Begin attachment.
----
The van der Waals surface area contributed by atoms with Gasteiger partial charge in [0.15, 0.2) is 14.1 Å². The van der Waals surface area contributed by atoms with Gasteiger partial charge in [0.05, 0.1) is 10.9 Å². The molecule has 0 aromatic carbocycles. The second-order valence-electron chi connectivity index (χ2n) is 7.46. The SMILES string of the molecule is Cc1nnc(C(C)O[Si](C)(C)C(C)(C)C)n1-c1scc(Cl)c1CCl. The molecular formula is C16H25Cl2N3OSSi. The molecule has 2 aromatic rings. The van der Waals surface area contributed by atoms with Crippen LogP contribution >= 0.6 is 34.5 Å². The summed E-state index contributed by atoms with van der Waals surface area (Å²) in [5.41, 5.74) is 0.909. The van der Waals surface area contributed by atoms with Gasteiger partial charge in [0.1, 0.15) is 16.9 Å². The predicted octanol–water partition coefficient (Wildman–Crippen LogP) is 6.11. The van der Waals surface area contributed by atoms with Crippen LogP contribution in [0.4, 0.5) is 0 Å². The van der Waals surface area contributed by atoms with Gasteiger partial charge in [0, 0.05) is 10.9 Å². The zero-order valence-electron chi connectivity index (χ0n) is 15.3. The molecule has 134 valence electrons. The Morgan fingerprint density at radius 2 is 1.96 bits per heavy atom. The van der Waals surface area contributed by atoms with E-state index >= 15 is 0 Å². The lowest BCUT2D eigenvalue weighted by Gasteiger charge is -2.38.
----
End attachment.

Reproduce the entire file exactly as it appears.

The van der Waals surface area contributed by atoms with Gasteiger partial charge in [0.15, 0.2) is 14.1 Å². The van der Waals surface area contributed by atoms with Gasteiger partial charge in [0.05, 0.1) is 10.9 Å². The molecule has 0 aromatic carbocycles. The second-order valence-electron chi connectivity index (χ2n) is 7.46. The SMILES string of the molecule is Cc1nnc(C(C)O[Si](C)(C)C(C)(C)C)n1-c1scc(Cl)c1CCl. The molecular formula is C16H25Cl2N3OSSi. The molecule has 2 aromatic rings. The van der Waals surface area contributed by atoms with Crippen LogP contribution >= 0.6 is 34.5 Å². The summed E-state index contributed by atoms with van der Waals surface area (Å²) in [5.41, 5.74) is 0.909. The van der Waals surface area contributed by atoms with Gasteiger partial charge in [0.1, 0.15) is 16.9 Å². The predicted octanol–water partition coefficient (Wildman–Crippen LogP) is 6.11. The van der Waals surface area contributed by atoms with Crippen LogP contribution in [0.4, 0.5) is 0 Å². The van der Waals surface area contributed by atoms with Gasteiger partial charge in [0, 0.05) is 10.9 Å². The zero-order valence-electron chi connectivity index (χ0n) is 15.3. The molecule has 134 valence electrons. The Morgan fingerprint density at radius 2 is 1.96 bits per heavy atom. The van der Waals surface area contributed by atoms with E-state index >= 15 is 0 Å². The lowest BCUT2D eigenvalue weighted by Gasteiger charge is -2.38.